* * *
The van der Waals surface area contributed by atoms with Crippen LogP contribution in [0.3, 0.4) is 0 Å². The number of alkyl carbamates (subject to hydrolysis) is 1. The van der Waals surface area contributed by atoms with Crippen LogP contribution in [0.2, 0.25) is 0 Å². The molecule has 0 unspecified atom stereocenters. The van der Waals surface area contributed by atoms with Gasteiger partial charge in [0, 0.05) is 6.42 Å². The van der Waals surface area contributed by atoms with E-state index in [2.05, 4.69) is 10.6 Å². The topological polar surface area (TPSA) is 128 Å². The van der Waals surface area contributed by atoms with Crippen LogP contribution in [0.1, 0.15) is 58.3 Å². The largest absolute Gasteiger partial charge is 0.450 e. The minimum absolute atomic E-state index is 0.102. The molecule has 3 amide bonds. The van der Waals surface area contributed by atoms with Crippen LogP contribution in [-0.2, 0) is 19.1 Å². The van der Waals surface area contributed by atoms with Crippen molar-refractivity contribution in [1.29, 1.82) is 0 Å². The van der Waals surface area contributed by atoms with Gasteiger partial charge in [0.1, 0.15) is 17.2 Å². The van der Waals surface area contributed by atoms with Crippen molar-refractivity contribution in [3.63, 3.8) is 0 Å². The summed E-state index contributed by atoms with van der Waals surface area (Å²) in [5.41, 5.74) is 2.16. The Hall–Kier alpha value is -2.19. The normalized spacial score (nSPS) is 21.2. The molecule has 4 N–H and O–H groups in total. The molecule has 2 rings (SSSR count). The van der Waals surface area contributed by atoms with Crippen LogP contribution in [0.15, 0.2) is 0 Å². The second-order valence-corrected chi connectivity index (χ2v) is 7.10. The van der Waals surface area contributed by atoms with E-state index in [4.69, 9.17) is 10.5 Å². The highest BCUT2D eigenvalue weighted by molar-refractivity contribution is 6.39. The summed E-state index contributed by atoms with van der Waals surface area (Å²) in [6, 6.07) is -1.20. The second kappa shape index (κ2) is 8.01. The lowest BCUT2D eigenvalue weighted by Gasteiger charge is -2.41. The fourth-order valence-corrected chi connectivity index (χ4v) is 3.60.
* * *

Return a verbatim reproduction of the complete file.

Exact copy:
The van der Waals surface area contributed by atoms with Crippen LogP contribution in [0.3, 0.4) is 0 Å². The number of alkyl carbamates (subject to hydrolysis) is 1. The van der Waals surface area contributed by atoms with Crippen LogP contribution in [0.2, 0.25) is 0 Å². The molecule has 0 unspecified atom stereocenters. The van der Waals surface area contributed by atoms with Gasteiger partial charge in [0, 0.05) is 6.42 Å². The van der Waals surface area contributed by atoms with E-state index in [2.05, 4.69) is 10.6 Å². The topological polar surface area (TPSA) is 128 Å². The van der Waals surface area contributed by atoms with Crippen LogP contribution in [0.1, 0.15) is 58.3 Å². The largest absolute Gasteiger partial charge is 0.450 e. The minimum absolute atomic E-state index is 0.102. The molecule has 3 amide bonds. The van der Waals surface area contributed by atoms with Crippen LogP contribution in [-0.2, 0) is 19.1 Å². The van der Waals surface area contributed by atoms with Crippen molar-refractivity contribution in [1.29, 1.82) is 0 Å². The van der Waals surface area contributed by atoms with Gasteiger partial charge in [0.1, 0.15) is 17.2 Å². The van der Waals surface area contributed by atoms with Crippen molar-refractivity contribution in [3.63, 3.8) is 0 Å². The summed E-state index contributed by atoms with van der Waals surface area (Å²) in [5.41, 5.74) is 2.16. The Hall–Kier alpha value is -2.19. The normalized spacial score (nSPS) is 21.2. The molecule has 4 N–H and O–H groups in total. The molecule has 2 rings (SSSR count). The van der Waals surface area contributed by atoms with Crippen LogP contribution in [0.15, 0.2) is 0 Å². The second-order valence-corrected chi connectivity index (χ2v) is 7.10. The van der Waals surface area contributed by atoms with E-state index in [4.69, 9.17) is 10.5 Å². The highest BCUT2D eigenvalue weighted by molar-refractivity contribution is 6.39. The summed E-state index contributed by atoms with van der Waals surface area (Å²) in [6, 6.07) is -1.20. The second kappa shape index (κ2) is 8.01. The lowest BCUT2D eigenvalue weighted by Gasteiger charge is -2.41. The fourth-order valence-corrected chi connectivity index (χ4v) is 3.60.